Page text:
Ferrari boss Mattia Binotto says a lack of consistency in race direction during the early part of the season needs rectifying as quickly as possible.
Binotto admitted Ferrari have been left unhappy by some of the decisions made by the Race Director during the first eight races of the 2022 season, but is aware it will simply take time for the new personnel to find their feet in overseeing the sport.
With former Race Director Michael Masi ousted over the winter, he has been replaced by two men – Eduardo Freitas and Niels Wittich on a rotational basis. Both are highly experienced race directors from other categories of motorsport, but 2022 is their first time at the helm of Formula 1.
It has been a learning process for both and Binotto acknowledged the difficulties for both men as they quickly try to find their feet as an authoritative figure overseeing the races – something he said has not been achieved on all occasions.
“[It’s] certainly not an easy job,” Binotto told media over the Azerbaijan Grand Prix weekend.
“I think when you are there and you need to sit and decide, it’s not an easy one – as the strategy one.
“These guys need some more experience. It’s not something you learn from the very first race. If I look at the start of the season, certainly as Ferrari we cannot be happy with that. I think often we have been disadvantaged by decisions, but that’s the way it is. We understand the difficulty.”
While Binotto did not go into specifics, it is likely he was referring to an example such as Monaco where the Race Directors came in for some criticism after appearing to be overly cautious about starting the race.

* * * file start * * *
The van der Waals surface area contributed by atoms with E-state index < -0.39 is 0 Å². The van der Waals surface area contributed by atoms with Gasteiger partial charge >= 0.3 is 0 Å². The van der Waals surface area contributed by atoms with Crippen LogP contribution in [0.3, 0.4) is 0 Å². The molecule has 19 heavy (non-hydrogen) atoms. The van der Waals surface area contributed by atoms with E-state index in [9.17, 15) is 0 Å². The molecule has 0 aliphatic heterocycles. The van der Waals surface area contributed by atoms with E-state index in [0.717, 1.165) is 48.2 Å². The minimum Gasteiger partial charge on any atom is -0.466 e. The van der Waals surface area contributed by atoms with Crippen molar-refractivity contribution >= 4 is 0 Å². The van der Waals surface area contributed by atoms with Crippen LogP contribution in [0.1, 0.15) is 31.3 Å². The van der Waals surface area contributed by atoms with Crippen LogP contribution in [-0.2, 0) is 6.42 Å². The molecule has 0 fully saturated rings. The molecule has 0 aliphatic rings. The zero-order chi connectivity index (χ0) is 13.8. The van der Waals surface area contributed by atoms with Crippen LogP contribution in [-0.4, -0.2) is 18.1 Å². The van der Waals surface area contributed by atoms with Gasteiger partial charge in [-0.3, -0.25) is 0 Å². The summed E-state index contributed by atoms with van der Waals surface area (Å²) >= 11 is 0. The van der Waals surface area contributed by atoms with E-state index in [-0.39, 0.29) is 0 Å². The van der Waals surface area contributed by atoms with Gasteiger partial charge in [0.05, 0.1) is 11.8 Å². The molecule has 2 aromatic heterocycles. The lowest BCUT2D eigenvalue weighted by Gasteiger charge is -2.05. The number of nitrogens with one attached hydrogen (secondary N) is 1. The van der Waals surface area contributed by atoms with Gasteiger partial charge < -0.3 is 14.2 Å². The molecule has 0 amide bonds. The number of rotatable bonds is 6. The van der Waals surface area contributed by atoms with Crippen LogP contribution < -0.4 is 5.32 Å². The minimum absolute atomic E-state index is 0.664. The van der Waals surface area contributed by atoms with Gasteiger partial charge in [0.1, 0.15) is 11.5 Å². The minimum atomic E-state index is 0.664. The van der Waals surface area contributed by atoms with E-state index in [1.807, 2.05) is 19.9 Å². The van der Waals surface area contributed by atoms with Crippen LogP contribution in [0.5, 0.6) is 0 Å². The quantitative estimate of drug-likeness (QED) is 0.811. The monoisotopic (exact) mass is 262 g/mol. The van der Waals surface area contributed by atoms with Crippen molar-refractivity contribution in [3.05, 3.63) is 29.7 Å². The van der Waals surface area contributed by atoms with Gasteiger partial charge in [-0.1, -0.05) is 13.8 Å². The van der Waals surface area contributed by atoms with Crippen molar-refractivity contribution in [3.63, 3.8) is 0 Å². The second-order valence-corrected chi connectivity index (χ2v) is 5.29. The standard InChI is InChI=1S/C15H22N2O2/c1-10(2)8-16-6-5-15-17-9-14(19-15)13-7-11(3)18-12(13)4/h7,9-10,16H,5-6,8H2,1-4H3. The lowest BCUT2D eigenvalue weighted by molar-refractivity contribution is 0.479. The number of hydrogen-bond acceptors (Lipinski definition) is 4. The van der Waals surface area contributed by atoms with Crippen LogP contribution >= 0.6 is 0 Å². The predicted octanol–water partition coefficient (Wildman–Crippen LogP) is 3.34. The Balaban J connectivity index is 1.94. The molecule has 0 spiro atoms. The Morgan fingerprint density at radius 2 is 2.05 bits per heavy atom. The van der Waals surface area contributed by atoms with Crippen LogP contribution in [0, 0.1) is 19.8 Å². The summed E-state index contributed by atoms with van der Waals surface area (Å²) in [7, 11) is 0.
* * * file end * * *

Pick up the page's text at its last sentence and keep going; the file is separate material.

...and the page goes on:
Also that weekend, Ferrari lodged a protest against both Red Bulls for touching the pit exit line as they emerged from the pit lane. According to the Race Director’s notes before the event, this was not permitted but was legal according to the Sporting Regulations – which meant Ferrari’s protests were thrown out as the Race Director’s notes do not supersede the regulations.
Binotto said close collaboration between the Race Directors and the teams is imperative to hasten their comfort and experience in dealing with F1-specific issues.
“I think in order to make them improve, we need to help them as well,” he said.
“I think it has to be a collaborative, let me say, collaboration between the teams and the Race Directors, to make sure they understand, they improve as fast as possible.
“Because [there’s] no doubt that so far in the season, sometimes there was no consistency in decisions, I think we cannot deny that. As we cannot deny, it’s not an easy job. So it will take some time. We just need to hasten it as much as possible.”
Mercedes team boss Toto Wolff agreed with his Ferrari counterpart and said every race that passes by, the more experience Wittich and Freitas will have to call upon.
“It’s a difficult job because you are also in the spotlight and certainly Monaco, thrown into this weather condition, climate, and then suddenly you need to make decisions, that is very difficult,” he said.
“I think the more races will pass, the more experience they will get, the more they will cope also with the pressure Formula 1 brings with it.
“But they are part of Formula 1, as are the teams, as the teams make mistakes like wheels not on the car, or you get the strategy wrong, so in the same way the Race Director is in the firing line. So I think it’s the same for everyone.”
Haas’ team principal Guenther Steiner said Wittich and Freitas have been doing a “decent job” as their experience grows in F1.
“After last year, the Abu Dhabi race, the Race Director is a lot more in the spotlight than in the years before,” he said.
“So everybody looks at them and every little mistake, they are more criticised than before and that cannot be easy.
“But we just have to give them a little bit of time and I think they will get there. I think they came in not having done as a Race Director in Formula 1 before – they are doing a decent job.”